THREADBARE SLAPSTICK puppet pageantry from former Gerry Anderson string pullers John Turner and Mary Read, who tired of Sir Gerald’s increasing obsession with realism and formed a splinter group dedicated to rough-hewn marionette mayhem in which the main characters’ feet maintained only the most fleeting of contact with the ground. RUPERT THE BEAR came first, then came, er, HERE COMES MUMFIE, with this medieval roustabout bringing up the rear. (We’ll take THE MUNCH BUNCH as read if you don’t mind.)
In some unspecified middle age, two races, the clubby, castle-dwelling Byegones and hairy, warlike Hasbeenes are constantly in battle over rights to an anachronistic ‘nodding donkey’ oil well, situated incongruously between the two castles. Tortuously punning character names like King Woebegone and Jest-A-Minit the court jester prevail. Machiavellian scientist Cue-Ee-Dee knocks up assorted ingenious gadgets from catapults to robot horses. And, of course, every day a three o’clock, they all sit down to tea.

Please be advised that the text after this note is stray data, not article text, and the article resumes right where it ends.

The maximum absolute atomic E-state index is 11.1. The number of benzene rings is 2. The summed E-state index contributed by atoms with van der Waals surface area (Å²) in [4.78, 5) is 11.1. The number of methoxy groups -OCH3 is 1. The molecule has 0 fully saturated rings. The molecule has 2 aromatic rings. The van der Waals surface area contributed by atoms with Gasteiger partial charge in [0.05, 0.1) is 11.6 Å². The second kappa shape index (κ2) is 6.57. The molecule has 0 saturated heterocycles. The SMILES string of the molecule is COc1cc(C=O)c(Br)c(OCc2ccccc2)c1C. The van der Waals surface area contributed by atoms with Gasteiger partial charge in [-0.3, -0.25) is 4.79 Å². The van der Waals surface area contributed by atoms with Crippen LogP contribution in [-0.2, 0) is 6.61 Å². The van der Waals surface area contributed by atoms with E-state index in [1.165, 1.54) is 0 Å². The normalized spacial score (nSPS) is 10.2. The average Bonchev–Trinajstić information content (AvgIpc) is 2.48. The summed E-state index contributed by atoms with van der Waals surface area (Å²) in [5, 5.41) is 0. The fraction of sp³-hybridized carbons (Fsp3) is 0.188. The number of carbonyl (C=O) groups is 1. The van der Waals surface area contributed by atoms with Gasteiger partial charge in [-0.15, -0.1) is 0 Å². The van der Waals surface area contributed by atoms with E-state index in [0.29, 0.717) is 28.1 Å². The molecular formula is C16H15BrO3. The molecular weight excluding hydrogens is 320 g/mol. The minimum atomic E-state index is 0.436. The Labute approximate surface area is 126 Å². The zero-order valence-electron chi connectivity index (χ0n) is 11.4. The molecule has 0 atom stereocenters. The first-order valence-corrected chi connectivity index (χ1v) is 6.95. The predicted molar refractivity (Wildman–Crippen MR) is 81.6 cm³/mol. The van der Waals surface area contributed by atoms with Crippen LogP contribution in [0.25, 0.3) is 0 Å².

All fine ITV lunchtime fare, though two points of order would arise. The oddball aesthetics of the thing, for one. While the duo’s puppet carving had never been noted for its pleasingly streamlined elegance (witness the nightmarish Raggety in RUPERT), here the ramshackle look reached perverse levels, with no two puppets seeming to belong in the same series. Color, size and proportion were all over the place, making the cast of PIPKINS look like Captain Scarlet and co by comparison.
Then there was the endless speculation over the supposed bitingly satirical nature of the series, as the nation’s further education seekers began in earnest to speculate whimsically on the hidden meaning of childish ephemera at the taxpayer’s expense. Ooh, it’s about the oil crisis! No, it’s about Northern Ireland! No, it’s about the imminent rise of the dreaded silicon chip! Or, just maybe, it might be about some silly knights lobbing polystyrene boulders at each other. All voices came courtesy of husband and wife team Charles ‘Brian Aldridge’ Collingwood and Judy ‘Shula Archer’ Bennett. As with the other two Turner-Read outings, the whole shebang was topped off with an uncommonly groovy theme song, in this instance written by Patrick Campbell-Lyons, of the original Nirvana.